William Gocher’s midday dip in the Manly surf in 1902 was the start of the Australian surf lifesaving movement. Swimming during daylight hours was prohibited at the time, so Gocher was arrested once back on the sand. However, his act of civil disobedience triggered a change in the laws.
As more people entered the water, the dangers became apparent and groups of experienced swimmers formed lifesaving bodies. The clubs grew in size and number, and the New South Wales Surf Bathing Association was formed on 18 October 1907. This body was the forerunner to today’s Surf Life Saving Australia (SLSA), part of a federated structure comprising 493 entities, including seven state and territory centres, 17 regional branches in NSW and Queensland and 314 separately incorporated local clubs. In addition, SLSA has subsidiaries such as the fundraising body Surf Life Saving Foundation (SLSF).
As is typical in federated structures, the SLSA doesn’t function as a command-and-control corporate headquarters. It doesn’t carry any responsibility for operational tasks such as surf rescues, which are delivered at the state and territory level. Rather, it is responsible for collaboratively developing strategy and providing services to its members. These include promoting a shared vision (“zero preventable deaths in Australian waters”); learning opportunities such as online coaching and high-performance courses; undertaking and distributing research such as the Facts about Rip Currents campaign; and delivering flagship events such as the Coolangatta Gold endurance race and Ocean 6 surf lifesaving series.
SLSA CEO Adam Weir GAICD says because of its multiple layers, different levels of management and the diverse interests and opinions of 173,865 individual members, overseeing the surf lifesaving movement is extraordinarily complex. “We’ve been federated for 112 years, so [the structure] has served us well as an organisation, but it is not without its challenges,” he says.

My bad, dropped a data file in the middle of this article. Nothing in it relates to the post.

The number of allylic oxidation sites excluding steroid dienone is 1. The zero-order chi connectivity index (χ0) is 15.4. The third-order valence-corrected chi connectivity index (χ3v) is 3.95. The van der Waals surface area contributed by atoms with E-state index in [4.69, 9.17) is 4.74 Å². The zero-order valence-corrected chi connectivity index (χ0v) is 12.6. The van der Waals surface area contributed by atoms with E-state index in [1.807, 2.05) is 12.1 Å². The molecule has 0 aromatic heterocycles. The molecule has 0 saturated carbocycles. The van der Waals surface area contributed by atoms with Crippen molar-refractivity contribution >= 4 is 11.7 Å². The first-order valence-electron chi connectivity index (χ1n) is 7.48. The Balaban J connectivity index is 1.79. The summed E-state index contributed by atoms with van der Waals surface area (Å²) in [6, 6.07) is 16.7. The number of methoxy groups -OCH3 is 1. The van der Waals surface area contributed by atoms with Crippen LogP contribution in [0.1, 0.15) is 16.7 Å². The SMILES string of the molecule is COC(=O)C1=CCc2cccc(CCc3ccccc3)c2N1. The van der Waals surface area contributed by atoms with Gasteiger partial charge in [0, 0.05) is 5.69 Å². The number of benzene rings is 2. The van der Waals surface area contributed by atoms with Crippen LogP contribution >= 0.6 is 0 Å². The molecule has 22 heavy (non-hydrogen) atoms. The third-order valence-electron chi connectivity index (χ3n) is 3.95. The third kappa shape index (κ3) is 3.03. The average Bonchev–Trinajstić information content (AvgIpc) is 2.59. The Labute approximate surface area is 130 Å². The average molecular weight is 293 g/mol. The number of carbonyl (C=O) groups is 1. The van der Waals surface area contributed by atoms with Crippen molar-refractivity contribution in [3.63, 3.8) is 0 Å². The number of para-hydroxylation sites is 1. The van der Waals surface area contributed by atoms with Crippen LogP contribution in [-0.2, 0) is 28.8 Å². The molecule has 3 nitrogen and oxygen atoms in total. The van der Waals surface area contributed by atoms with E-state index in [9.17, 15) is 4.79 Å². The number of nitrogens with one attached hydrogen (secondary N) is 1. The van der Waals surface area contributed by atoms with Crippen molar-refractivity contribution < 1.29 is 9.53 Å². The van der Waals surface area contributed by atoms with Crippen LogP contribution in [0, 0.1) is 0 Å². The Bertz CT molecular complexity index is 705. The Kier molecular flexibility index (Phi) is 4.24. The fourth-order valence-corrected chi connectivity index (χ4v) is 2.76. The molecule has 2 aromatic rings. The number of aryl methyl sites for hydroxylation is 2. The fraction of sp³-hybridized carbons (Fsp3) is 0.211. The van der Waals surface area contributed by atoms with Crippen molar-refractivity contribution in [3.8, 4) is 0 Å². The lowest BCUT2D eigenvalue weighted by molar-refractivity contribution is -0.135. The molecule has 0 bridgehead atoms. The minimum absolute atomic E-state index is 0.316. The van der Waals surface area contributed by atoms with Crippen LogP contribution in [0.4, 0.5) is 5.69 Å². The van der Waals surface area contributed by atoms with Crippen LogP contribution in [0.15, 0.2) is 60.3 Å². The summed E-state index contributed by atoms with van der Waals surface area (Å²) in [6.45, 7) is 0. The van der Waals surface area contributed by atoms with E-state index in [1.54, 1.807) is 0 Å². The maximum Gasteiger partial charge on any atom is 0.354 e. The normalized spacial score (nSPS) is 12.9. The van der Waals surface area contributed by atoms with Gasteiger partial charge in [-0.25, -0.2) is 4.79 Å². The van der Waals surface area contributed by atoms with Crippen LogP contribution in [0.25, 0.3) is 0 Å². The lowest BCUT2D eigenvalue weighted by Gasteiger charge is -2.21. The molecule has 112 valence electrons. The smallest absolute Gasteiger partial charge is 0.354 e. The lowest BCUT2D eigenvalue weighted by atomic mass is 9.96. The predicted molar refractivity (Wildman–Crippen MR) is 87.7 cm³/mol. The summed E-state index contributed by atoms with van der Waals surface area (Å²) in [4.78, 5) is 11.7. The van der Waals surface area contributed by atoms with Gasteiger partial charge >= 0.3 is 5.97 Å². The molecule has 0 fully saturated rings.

One challenge is balancing competing interests and working collaboratively with those who hold different views about the organisation’s purpose. “It’s rare everyone agrees and it’s not reasonable to expect they would,” adds Weir.
Because maintaining both the perception and reality of unity is important, he and SLSA president Graham Ford AM FAICD regularly travel and consult with stakeholders in an effort to “get some alignment, insight and guidance on what’s important to members”.
While a proportion of SLSA staff is paid, most are volunteers, contributing around 1.4 million hours of labour each year. If paid at minimum wage rates, this would equate to a salary bill of around $100m. “We’re lucky to have that amount of engagement,” says Weir. However, the corollary is that many of those who donate their time feel a greater sense of entitlement to comment on the organisation’s direction and priorities.
Another challenge associated with a federated structure is that SLSA is unable to ensure all clubs and club members swim between the flags at all times. Controversies occurring at the local level — including high-profile scandals at Queensland clubs on the Gold Coast and Sunshine Coast — can be difficult to rein in and can tarnish public perception of the organisation as a whole.
The SLSA highlighted this drawback in a submission to the Royal Commission into Institutional Responses to Child Sexual Abuse public hearing in 2016. It noted that those who operated at club level were “often beyond the direct supervision and control of Surf Life Saving Australia”. This has serious implications given more than one-third of members are Nippers between five and 13 years old.
Australian volunteers by the numbers
Every week, millions of Australians raise their hands to volunteer in a wide variety of organisations. The Australian Bureau of Statistics reports that 5.8 million people, 31% of Australian adults, participated in voluntary work in 2014, contributing 743 million hours to the community.
The deaths of three young competitors at the Australian Surf Life Saving Championships — in 1996, 2010 and 2012 — led to SLSA being accused of putting sponsorship deals before safety in a Seven Network current affairs program.